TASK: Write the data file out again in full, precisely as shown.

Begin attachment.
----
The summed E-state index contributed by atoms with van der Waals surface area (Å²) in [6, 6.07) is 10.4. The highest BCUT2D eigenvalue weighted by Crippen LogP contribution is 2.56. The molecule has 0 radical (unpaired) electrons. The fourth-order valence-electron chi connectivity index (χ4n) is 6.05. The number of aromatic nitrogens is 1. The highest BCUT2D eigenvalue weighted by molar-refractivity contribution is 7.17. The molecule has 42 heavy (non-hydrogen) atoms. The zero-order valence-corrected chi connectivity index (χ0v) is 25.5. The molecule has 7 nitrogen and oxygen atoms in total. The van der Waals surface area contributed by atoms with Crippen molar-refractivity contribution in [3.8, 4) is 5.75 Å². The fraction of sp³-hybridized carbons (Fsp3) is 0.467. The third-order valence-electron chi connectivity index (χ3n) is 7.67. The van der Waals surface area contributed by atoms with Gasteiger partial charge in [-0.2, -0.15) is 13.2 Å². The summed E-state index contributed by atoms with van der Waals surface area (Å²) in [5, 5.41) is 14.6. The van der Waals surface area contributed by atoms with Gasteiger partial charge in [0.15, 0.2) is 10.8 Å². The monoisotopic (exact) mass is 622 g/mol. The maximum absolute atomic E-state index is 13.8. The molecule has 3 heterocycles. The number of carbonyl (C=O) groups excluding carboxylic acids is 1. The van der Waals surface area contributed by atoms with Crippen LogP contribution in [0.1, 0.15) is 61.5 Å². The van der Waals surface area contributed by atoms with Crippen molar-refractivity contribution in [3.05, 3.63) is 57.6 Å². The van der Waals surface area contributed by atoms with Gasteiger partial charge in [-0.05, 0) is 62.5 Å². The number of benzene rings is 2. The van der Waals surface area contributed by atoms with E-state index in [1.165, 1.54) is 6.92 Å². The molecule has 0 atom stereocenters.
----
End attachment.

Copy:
The summed E-state index contributed by atoms with van der Waals surface area (Å²) in [6, 6.07) is 10.4. The highest BCUT2D eigenvalue weighted by Crippen LogP contribution is 2.56. The molecule has 0 radical (unpaired) electrons. The fourth-order valence-electron chi connectivity index (χ4n) is 6.05. The number of aromatic nitrogens is 1. The highest BCUT2D eigenvalue weighted by molar-refractivity contribution is 7.17. The molecule has 42 heavy (non-hydrogen) atoms. The zero-order valence-corrected chi connectivity index (χ0v) is 25.5. The molecule has 7 nitrogen and oxygen atoms in total. The van der Waals surface area contributed by atoms with Crippen molar-refractivity contribution in [3.8, 4) is 5.75 Å². The fraction of sp³-hybridized carbons (Fsp3) is 0.467. The third-order valence-electron chi connectivity index (χ3n) is 7.67. The van der Waals surface area contributed by atoms with Gasteiger partial charge in [-0.2, -0.15) is 13.2 Å². The summed E-state index contributed by atoms with van der Waals surface area (Å²) in [5, 5.41) is 14.6. The van der Waals surface area contributed by atoms with Gasteiger partial charge in [0.15, 0.2) is 10.8 Å². The monoisotopic (exact) mass is 622 g/mol. The maximum absolute atomic E-state index is 13.8. The molecule has 3 heterocycles. The number of carbonyl (C=O) groups excluding carboxylic acids is 1. The van der Waals surface area contributed by atoms with Crippen LogP contribution in [0.1, 0.15) is 61.5 Å². The van der Waals surface area contributed by atoms with Crippen molar-refractivity contribution in [3.05, 3.63) is 57.6 Å². The van der Waals surface area contributed by atoms with Gasteiger partial charge in [-0.05, 0) is 62.5 Å². The number of benzene rings is 2. The van der Waals surface area contributed by atoms with E-state index in [1.165, 1.54) is 6.92 Å². The molecule has 0 atom stereocenters.